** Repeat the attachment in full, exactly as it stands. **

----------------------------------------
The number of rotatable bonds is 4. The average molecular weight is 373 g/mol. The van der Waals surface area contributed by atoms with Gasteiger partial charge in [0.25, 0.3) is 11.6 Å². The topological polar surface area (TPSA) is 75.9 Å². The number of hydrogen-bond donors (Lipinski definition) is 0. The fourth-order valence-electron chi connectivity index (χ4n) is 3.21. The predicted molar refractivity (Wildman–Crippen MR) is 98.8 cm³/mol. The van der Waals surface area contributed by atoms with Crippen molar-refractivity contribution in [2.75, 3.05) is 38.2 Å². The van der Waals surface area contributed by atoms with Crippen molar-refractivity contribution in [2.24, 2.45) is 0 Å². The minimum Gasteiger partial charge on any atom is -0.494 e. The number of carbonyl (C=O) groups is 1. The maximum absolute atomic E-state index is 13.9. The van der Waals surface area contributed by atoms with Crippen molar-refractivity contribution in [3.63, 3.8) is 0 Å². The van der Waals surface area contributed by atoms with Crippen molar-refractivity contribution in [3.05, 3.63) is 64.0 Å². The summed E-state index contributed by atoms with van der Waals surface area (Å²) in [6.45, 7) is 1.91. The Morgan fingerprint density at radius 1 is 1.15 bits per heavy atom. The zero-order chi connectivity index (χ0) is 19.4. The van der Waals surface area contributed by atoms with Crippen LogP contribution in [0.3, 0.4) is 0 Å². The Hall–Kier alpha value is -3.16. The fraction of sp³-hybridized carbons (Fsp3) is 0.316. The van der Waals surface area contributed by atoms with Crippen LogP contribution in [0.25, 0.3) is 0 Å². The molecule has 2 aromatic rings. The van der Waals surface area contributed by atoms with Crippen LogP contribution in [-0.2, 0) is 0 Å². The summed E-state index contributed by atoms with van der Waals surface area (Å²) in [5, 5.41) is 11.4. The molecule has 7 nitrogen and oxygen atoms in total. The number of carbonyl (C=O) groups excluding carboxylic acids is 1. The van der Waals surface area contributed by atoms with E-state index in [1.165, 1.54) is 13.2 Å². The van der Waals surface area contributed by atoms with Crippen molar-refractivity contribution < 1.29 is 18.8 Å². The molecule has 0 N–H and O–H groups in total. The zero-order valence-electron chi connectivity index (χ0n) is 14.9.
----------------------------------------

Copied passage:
The number of rotatable bonds is 4. The average molecular weight is 373 g/mol. The van der Waals surface area contributed by atoms with Gasteiger partial charge in [0.25, 0.3) is 11.6 Å². The topological polar surface area (TPSA) is 75.9 Å². The number of hydrogen-bond donors (Lipinski definition) is 0. The fourth-order valence-electron chi connectivity index (χ4n) is 3.21. The predicted molar refractivity (Wildman–Crippen MR) is 98.8 cm³/mol. The van der Waals surface area contributed by atoms with Crippen molar-refractivity contribution in [2.75, 3.05) is 38.2 Å². The van der Waals surface area contributed by atoms with Crippen molar-refractivity contribution in [2.24, 2.45) is 0 Å². The minimum Gasteiger partial charge on any atom is -0.494 e. The number of carbonyl (C=O) groups is 1. The maximum absolute atomic E-state index is 13.9. The van der Waals surface area contributed by atoms with Crippen molar-refractivity contribution in [3.63, 3.8) is 0 Å². The van der Waals surface area contributed by atoms with Crippen molar-refractivity contribution in [3.05, 3.63) is 64.0 Å². The summed E-state index contributed by atoms with van der Waals surface area (Å²) in [6.45, 7) is 1.91. The Morgan fingerprint density at radius 1 is 1.15 bits per heavy atom. The zero-order chi connectivity index (χ0) is 19.4. The van der Waals surface area contributed by atoms with Crippen LogP contribution in [0.3, 0.4) is 0 Å². The Hall–Kier alpha value is -3.16. The fraction of sp³-hybridized carbons (Fsp3) is 0.316. The van der Waals surface area contributed by atoms with Crippen LogP contribution in [0.25, 0.3) is 0 Å². The molecule has 2 aromatic rings. The van der Waals surface area contributed by atoms with Crippen LogP contribution in [-0.2, 0) is 0 Å². The summed E-state index contributed by atoms with van der Waals surface area (Å²) in [5, 5.41) is 11.4. The molecule has 7 nitrogen and oxygen atoms in total. The number of carbonyl (C=O) groups excluding carboxylic acids is 1. The van der Waals surface area contributed by atoms with E-state index in [1.165, 1.54) is 13.2 Å². The van der Waals surface area contributed by atoms with Crippen molar-refractivity contribution < 1.29 is 18.8 Å². The molecule has 0 N–H and O–H groups in total. The zero-order valence-electron chi connectivity index (χ0n) is 14.9.